The Water Spot

Water Wise & Pollinator Landscape

Over the past two years, we have been changing the landscape at our City Utilities and Transportation building by adding native and adapted plants. Conservation staff encourage native landscaping to our residents, so we decided to practice what we preach and began transforming our landscaping. Native landscaping uses plants that naturally occur in this ecoregion and have adapted to withstand high temperatures and drought. This means that sprinkler usage is not needed very often, to keep them alive. When planting, we water by hand for about 2 weeks, using water from our rainwater harvesting tank. This mild and rainy spring has helped our plants get established, so we hope we won’t need to use the sprinkler system in these areas. 

Though this building is relatively new (built in 2019), many of the original plants died off in the winter storm of 2021 or just did not survive the drought. Several of the landscaping beds were bare, which gave us an opportunity to start planting! In 2022, we replaced dead Crape Myrtles with Possomhaw Holly and some ornamental bushes with Texas Sage. A few bare spots were filled in with plants from the Go n Grow native plant sale we hosted in spring 2023.  These included Salvia Greggi, Sage, Lantana, Fall Aster, Gregg’s Mistflower, and more! We filled two large parking lot islands with Texas native wildflower seeds in the fall of 2023. We also laid wildflower seeds in our stormwater retention pond to turn it into a wildflower field. City Stormwater Operations staff have also helped rescue plants in easements and stormwater channels that were about to be mowed. Some of these plants, including Lantana, Prairie Verbena, and Mock Vervain, were planted at our office building.  

In 2024, a city employee began volunteering with the Native Plant Society of Texas, who donated some plants from native plant rescues for our project. The Native Plant Rescue Project of Williamson County rescues plants and seeds in areas that are about to be developed and sends them to conservation agencies, local native plant growers, community pollinator gardens, and other habitat-building projects. They have rescued over 250 native species, including several Species of Greatest Conservation Need.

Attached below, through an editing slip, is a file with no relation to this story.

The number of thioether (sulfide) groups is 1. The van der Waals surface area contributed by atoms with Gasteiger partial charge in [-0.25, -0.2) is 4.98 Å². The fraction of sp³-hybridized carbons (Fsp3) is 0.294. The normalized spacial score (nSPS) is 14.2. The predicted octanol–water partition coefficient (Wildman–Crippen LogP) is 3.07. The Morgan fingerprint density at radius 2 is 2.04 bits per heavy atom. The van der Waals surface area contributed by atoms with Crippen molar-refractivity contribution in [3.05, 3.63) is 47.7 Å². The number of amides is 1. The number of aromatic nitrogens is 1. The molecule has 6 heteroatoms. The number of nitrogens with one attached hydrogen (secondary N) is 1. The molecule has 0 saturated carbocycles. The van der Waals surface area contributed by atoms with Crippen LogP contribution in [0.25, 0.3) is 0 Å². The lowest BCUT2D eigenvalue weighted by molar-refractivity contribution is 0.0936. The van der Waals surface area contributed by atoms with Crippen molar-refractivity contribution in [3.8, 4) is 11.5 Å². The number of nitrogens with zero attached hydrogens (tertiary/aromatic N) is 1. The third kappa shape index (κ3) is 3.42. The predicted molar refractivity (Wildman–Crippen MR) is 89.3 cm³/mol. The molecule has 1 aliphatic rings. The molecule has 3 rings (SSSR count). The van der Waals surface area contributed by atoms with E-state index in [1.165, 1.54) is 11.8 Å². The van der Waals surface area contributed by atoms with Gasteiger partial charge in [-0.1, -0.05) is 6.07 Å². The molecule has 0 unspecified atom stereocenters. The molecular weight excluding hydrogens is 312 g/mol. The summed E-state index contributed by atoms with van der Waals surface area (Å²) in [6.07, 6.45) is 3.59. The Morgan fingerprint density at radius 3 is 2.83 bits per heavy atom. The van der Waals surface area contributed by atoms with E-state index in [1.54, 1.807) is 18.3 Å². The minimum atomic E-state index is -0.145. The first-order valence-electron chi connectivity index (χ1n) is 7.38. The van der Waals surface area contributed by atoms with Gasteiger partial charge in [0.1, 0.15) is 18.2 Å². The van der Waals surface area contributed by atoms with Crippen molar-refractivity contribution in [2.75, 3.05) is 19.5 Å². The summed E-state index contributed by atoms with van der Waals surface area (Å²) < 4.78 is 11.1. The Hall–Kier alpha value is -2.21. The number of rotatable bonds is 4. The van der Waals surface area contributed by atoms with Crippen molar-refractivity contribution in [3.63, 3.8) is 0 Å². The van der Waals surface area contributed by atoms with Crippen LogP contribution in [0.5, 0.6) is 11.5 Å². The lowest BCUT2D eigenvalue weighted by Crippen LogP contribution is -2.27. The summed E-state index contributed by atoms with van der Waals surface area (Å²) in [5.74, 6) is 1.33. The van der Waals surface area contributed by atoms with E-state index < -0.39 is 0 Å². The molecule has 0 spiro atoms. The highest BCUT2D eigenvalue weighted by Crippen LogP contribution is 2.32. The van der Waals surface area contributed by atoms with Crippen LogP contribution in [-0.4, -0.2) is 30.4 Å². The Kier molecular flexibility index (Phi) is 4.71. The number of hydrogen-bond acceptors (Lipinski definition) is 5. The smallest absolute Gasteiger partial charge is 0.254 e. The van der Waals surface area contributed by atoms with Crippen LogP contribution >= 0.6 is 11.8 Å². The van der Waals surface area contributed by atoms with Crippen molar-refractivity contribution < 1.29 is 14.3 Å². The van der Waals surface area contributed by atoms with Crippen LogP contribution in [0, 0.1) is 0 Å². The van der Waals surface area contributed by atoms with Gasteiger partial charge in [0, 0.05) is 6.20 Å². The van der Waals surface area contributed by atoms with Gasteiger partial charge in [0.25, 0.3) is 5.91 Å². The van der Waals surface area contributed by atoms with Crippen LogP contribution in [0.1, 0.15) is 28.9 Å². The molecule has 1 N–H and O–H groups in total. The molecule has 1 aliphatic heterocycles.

Conservation staff also began volunteering with the plant rescues to collect unique plants for our landscaping project. Some notable plants from these rescues include Blue-Eyed Grass, Barbara’s Buttons, Blazing Star, Yuccas, Green Milkweed, and Berlandier’s Yellow Flax. These plants are special because they aren’t really found in plant nurseries. Most importantly, these plants have evolved and adapted to the local environment and are host plants for beneficial insects and pollinators.  

Speaking of pollinators, our native landscaping project has increased the number of pollinators and insects at this property! We are happy to provide habitat for pollinators and insects, especially because the City of Round Rock is a Bee City affiliate! Bee City USA provides a framework for communities to come together to conserve native pollinators by providing them with a healthy habitat that is rich in a variety of native plants, provides nesting sites, and is protected from pesticides.  

Future Plans 

We want to continue adding more native plants to our building’s landscape.  Ideally, city facilities will become demonstration sites for “non-traditional” landscapes.  Our main goals are to remove some of the turfgrass areas and replace them with native prairie grasses. Though these grass areas do have automatic irrigation, it isn’t typically used until mid-or late summer, but it will save a lot more water if we never irrigate the grass! Prairie grasses would provide so many benefits to the local ecosystem as well. We also would like to add interpretive signage around our landscaping and rainwater collection areas.  It would be great for the public to see and get ideas for their own landscaping projects.  

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